The first results in Zimbabwe’s historic election are trickling in against the backdrop of political rivals engaged in bitter accusations and recriminations over the vote and security forces are on the streets amid apprehension that anger over the outcome may turn into violence.
Initial figures announced by the Zimbabwe Election Commission (ZEC) showed that out of the constituencies declared so far , 30 have gone to the ruling Zanu-PF, and eight to the opposition Movement for Democratic Change (MDC) alliance and one to the Robert and Grace Mugabe-sponsored National Patriotic Front (NPF). The outcome in the remaining 203 constituencies, and the race for the Presidency, is expected to be known in the next 48 hours although, officially, the Commission has another four days to make them public.
As the opposition renewed accusations of fraud there was a rise in the presence of the police and water cannons, in Harare. It was the first overt sign of the security forces patrolling the streets of the capital in an election campaign which had remained largely peaceful despite a grenade attack in a rally addressed by the acting President, 75 year old Emmerson Mnangagwa, a month ago.
The MDC declared it has won the election, the first for nearly four decades without Mr Mugabe being in power, and that it was taking legal action to force the election authorities to start announcing results from the 210 constituencies nationally much more rapidly. Any delay, it claimed, would give more scope for Zanu-PF to manipulate the outcome.
Tendai Biti, a MDC official and former finance minister, said: “Some election results that were supposed to be posted outside voting stations were not available and there has been a deliberate interference with the people’s will, shown by delays in announcing the elections results.”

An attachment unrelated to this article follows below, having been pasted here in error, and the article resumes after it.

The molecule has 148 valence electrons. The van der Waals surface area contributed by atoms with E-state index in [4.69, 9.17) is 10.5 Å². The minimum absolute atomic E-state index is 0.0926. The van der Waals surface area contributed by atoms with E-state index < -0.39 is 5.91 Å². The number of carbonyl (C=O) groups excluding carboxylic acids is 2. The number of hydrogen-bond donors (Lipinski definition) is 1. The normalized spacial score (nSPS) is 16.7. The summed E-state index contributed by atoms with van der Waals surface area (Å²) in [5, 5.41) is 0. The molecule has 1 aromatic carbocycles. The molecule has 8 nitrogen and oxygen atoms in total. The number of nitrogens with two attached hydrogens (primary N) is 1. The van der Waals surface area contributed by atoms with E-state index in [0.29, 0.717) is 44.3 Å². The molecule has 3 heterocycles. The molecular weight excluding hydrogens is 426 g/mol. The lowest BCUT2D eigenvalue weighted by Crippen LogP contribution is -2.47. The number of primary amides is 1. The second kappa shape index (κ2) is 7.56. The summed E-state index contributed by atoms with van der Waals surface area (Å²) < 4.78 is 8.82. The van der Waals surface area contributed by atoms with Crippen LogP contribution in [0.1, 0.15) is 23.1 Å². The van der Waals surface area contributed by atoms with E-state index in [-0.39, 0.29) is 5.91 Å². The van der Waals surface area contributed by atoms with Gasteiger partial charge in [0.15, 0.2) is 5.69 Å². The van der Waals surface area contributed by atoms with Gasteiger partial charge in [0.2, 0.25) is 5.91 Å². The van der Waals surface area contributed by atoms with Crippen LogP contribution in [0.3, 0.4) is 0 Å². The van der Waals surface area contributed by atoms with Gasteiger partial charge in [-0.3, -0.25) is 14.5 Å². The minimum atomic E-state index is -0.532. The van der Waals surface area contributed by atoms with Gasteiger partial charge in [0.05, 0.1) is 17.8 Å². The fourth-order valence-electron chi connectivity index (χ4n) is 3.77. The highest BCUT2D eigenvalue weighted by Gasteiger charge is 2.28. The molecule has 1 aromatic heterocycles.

The MDC, however, later modified its position, saying it was not the party but civic society groups who were taking the legal action. No confirmation of this has come from any of the groups.
The MDC maintains that mandatory voting results form were not posted at more than 20 per cent of the country’s polling stations in an effort to hide the fact that it had won. However, the 40 year old opposition leader, Nelson Chamisa, had been claiming he had won even before voting had taken place, addressing his rallies as “President” Chamisa, and, according to a number of diplomatic sources, the ruling Zanu-PF may be edging into pole position, although they acknowledge that is not certain and the result is expected to be close.
With repeated declarations of victory coming from their leaders, MDC supporters began to gather outside party headquarters in the afternoon. The mood was celebratory with dancing to music mounted on a lorry. But there was annoyance and anger as water cannon trucks passed them twice on the road heading for the city centre.
“I hope they are not going to be used against the people. I hope Zanu-PF are not up to their tricks again to steal the election as they have done in the past”, said 26 year old Evermore Tsitsi taking a break from the dancing. “ If they are, there will be big trouble, big trouble”. His companion, Andrew Tawananyasha, 29, wanted to stress that “ZEC has shown that it cannot be trusted."
"It is working with Zanu-PF," Mr Tawananyasha said. "In the past we have backed down to avoid bloodshed, but this time we must seize our chance, we shall fight of we have to, we are prepared.”
Mr Chamisa has stated a number of times that there would be protest marches if he was denied victory through fraud, adding that they would be peaceful.
ZEC insisted that the election has been fought cleanly. “The atmosphere has remained peaceful” said its chairwoman Priscilla Chigumba. “We will not subvert anything. We have not received any major complaint about how the election was conducted."
One candidate must get more than 50 per cent of the votes, under the constitution, to win the election with a second round run-off scheduled for September if this does not happen. MDC claimed that one of reasons it is claiming victory is a late boost given by Robert Mugabe backing Mr Chamisa. The former President, the longest serving head of state in Africa until his overthrow eight months ago, said at a press conference that he would not back Zanu-PF, the party he once led and that of Mr Mnangagwa, his former Vice-President who replaced him.
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